Over at OpenSource.com, Rich Bowen has a fine article about software documentation.
Have you noticed that the more frequently a particular open source community tells you to RTFM, the worse the FM is likely to be? I’ve been contemplating this for years, and have concluded that this is because patience and empathy are the basis of good documentation, much as they are the basis for being a decent person.
Empathy is the ability to understand needs of others so it’s a particularly good trait for someone who’s writing software instructions. This week Your JoeDog was installing a vendor’s code and he ran into a snag with one of the modules. It couldn’t connect to the database and its port listeners were walking on those of another module.
Your JoeDog took the time to detail theses issues so the vendor would have an easy time with his diagnosis. If you construct your prose with the recipient in mind, then you can convey a more meaningful message. That thoughtfulness did make it easy for the vendor to diagnose the problem. Your JoeDog sent him over 1000 words and he replied with a single sentence. That sentence solved his problem while it boiled his blood. And what did the vendor say that caused such a reaction?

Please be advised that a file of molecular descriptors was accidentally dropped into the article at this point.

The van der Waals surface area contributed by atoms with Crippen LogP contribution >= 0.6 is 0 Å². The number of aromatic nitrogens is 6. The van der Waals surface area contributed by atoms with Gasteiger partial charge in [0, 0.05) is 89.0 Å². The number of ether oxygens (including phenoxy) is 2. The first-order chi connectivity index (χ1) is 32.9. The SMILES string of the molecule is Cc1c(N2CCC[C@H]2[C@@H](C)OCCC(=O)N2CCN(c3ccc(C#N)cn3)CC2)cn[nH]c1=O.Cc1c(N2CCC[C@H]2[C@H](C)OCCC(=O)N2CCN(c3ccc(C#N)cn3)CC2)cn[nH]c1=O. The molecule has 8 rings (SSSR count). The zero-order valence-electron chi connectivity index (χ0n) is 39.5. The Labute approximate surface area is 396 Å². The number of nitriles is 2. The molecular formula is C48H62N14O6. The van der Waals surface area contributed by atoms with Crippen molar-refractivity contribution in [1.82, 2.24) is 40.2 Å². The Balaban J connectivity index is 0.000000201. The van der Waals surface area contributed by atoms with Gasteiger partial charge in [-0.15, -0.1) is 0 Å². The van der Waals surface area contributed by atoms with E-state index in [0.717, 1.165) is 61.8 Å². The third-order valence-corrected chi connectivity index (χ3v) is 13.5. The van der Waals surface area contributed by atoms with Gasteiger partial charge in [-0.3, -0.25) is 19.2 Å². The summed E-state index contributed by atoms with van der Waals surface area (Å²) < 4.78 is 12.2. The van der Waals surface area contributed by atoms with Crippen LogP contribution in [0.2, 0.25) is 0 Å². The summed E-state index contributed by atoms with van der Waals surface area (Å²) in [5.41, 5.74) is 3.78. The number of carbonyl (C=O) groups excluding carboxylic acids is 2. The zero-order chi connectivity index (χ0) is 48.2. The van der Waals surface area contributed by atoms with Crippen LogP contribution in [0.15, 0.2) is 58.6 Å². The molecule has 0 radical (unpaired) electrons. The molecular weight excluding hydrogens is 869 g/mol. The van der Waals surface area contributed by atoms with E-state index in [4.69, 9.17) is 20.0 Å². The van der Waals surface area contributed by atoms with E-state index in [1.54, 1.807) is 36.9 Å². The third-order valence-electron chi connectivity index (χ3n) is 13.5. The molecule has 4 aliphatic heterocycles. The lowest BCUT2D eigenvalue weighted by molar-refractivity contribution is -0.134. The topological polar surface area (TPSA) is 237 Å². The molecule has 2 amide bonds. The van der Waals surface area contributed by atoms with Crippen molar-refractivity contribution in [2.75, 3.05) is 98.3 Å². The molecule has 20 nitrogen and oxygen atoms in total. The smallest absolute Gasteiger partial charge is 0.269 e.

“You don’t need to install that.”
“WTMF?” Your JoeDog thought. He omitted MFs from his reply and simply asked the vendor this: “Then why does your documentation tell me to install that?”
“That’s just generic documentation we send to all customers,” he said.
A more empathetic man would have pruned and tailored his documentation to meet the needs of the target audience. Does Your JoeDog consider this man empathetic? No. He thinks he’s kind of a dick.